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Help Yourself (1950)


Main image of Help Yourself (1950)
35mm, black and white, 12 mins
DirectorJohn Waterhouse
Production CompanyPublic Relationship Films
SponsorsCentral Office of Information
 Home Office
ProducerRichard Massingham

Cast: John Salew (Joe); Michael Balfour (Charlie)

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A professional burgler illustrates the simple measures householders can take to protect their homes from burglary.

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"I've been asked to come before you to recount some of my experiences, I... I... hope you enjoy them". Delivered direct-to-camera by Help Yourself's protagonist, Joe the Burglar, these opening words invite us into a murky world of petty crime and housebreaking, landmarked by seedy pubs, pawnshops and run-ins with the law. The film adopts the point of view of the cheerfully amoral Joe, who 'works' for a living like everyone else, albeit ransacking people's homes at Christmas time. Like any satisfied businessman, Joe praises his customers for their "extraordinary helpfulness" and for "leaving windows open and keys where they can easily be found."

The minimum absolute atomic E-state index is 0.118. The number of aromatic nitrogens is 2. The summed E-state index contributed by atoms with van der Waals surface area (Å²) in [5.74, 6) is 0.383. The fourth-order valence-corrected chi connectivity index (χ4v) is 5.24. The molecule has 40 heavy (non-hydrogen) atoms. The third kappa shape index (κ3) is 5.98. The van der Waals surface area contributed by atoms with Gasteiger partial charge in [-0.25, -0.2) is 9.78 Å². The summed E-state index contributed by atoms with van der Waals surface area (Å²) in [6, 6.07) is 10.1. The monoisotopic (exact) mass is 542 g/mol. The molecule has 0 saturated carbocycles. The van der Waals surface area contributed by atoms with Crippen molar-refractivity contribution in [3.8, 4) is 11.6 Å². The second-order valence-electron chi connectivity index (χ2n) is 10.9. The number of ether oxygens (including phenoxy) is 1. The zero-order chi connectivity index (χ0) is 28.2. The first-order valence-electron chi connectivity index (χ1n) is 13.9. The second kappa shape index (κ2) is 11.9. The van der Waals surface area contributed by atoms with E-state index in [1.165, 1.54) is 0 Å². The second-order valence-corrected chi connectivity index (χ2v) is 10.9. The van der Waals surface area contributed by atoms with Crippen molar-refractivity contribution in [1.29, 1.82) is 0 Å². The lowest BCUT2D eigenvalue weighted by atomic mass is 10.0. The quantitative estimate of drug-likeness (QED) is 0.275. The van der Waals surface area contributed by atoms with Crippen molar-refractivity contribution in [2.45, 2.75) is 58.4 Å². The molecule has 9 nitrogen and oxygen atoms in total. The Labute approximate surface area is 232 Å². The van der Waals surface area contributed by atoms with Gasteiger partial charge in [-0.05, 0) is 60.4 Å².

The constraints of propagandist aims, low budgets and limited running time meant that makers of public information films had to be at their most inventive and resourceful. Here, the stylistics of contemporary, gritty postwar crime features are drawn upon to drive the film's propagandist message home, with shadowy lighting, seedy milieu and an agitated soundtrack becoming tools of public enlightenment. Shorthand visual devices succinctly convey narrative information; the film's denouement unfolds in just a couple of shots. Fleeing the law, Joe boards the number 59 bus. A close-up of the bus's destination panel implies that Joe might be on his way to Brixton Prison - an implication neatly confirmed by a shot of a defeated-looking Joe in prison garb.

Many postwar COI films were designed to demonstrate the effectiveness of our social institutions in reforming wayward citizens, in films like A Man on Trial (1952) or Children on Trial (1946). There is no such suggestion of rehabilitation for Joe. In comedy, central characters typically do not fundamentally change, and here, Joe is presented as an irredeemable threat. After a short stretch at Her Majesty's Pleasure, he is once again a visceral presence down the local pub (never more visceral than when he hacks up a lungful of phlegm into a dirty handkerchief, before knocking back a 'pint of wallop' before his next 'job'). The onus is on us: as long as we remain careless and complacent, social parasites like Joe will thrive. This is propaganda at its most entertaining.

Help Yourself was distributed to cinemas and non-theatrical venues to coincide with a Home Office touring exhibition, 'The Burglar and You', which was displayed in cinema foyers, department stores and other public spaces. Screenings were often accompanied by a lecture in crime detection by local Chief Constables.

Katy McGahan

*This film is included in the BFI DVD compilation 'The COI Collection Volume 1: Police and Thieves'.

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Video Clips
1. Call me Joe (3:33)
2. A good day (2:36)
Complete film (11:57)
Monthly Film Bulletin review
Massingham, Richard (1898-1953)
Central Office of Information (1946-2012)